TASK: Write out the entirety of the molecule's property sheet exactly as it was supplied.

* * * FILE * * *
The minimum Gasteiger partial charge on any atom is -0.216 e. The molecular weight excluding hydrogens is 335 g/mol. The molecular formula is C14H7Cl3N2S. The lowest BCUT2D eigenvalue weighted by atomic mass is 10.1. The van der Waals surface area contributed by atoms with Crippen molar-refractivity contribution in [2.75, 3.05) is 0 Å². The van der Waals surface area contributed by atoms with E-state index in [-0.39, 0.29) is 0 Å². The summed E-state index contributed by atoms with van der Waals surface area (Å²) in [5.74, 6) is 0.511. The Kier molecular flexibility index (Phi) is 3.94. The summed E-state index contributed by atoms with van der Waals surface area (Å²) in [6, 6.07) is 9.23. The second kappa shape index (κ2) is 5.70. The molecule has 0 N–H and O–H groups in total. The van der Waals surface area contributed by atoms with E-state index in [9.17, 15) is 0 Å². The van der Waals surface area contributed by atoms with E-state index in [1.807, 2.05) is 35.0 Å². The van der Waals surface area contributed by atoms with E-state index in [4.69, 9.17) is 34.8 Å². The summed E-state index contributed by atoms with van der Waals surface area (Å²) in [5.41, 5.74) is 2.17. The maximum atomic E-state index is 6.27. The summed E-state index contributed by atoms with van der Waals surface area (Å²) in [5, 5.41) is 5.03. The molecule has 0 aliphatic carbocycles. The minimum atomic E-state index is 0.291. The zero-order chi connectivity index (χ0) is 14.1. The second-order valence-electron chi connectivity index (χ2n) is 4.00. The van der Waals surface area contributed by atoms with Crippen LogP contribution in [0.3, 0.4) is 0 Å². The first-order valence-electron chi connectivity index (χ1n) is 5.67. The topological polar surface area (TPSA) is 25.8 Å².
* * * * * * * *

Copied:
The minimum Gasteiger partial charge on any atom is -0.216 e. The molecular weight excluding hydrogens is 335 g/mol. The molecular formula is C14H7Cl3N2S. The lowest BCUT2D eigenvalue weighted by atomic mass is 10.1. The van der Waals surface area contributed by atoms with Crippen molar-refractivity contribution in [2.75, 3.05) is 0 Å². The van der Waals surface area contributed by atoms with E-state index in [-0.39, 0.29) is 0 Å². The summed E-state index contributed by atoms with van der Waals surface area (Å²) in [5.74, 6) is 0.511. The Kier molecular flexibility index (Phi) is 3.94. The summed E-state index contributed by atoms with van der Waals surface area (Å²) in [6, 6.07) is 9.23. The second kappa shape index (κ2) is 5.70. The molecule has 0 N–H and O–H groups in total. The van der Waals surface area contributed by atoms with E-state index in [9.17, 15) is 0 Å². The van der Waals surface area contributed by atoms with E-state index in [1.807, 2.05) is 35.0 Å². The van der Waals surface area contributed by atoms with E-state index in [4.69, 9.17) is 34.8 Å². The summed E-state index contributed by atoms with van der Waals surface area (Å²) in [5.41, 5.74) is 2.17. The maximum atomic E-state index is 6.27. The summed E-state index contributed by atoms with van der Waals surface area (Å²) in [5, 5.41) is 5.03. The molecule has 0 aliphatic carbocycles. The minimum atomic E-state index is 0.291. The zero-order chi connectivity index (χ0) is 14.1. The second-order valence-electron chi connectivity index (χ2n) is 4.00. The van der Waals surface area contributed by atoms with Crippen LogP contribution in [0.3, 0.4) is 0 Å². The first-order valence-electron chi connectivity index (χ1n) is 5.67. The topological polar surface area (TPSA) is 25.8 Å².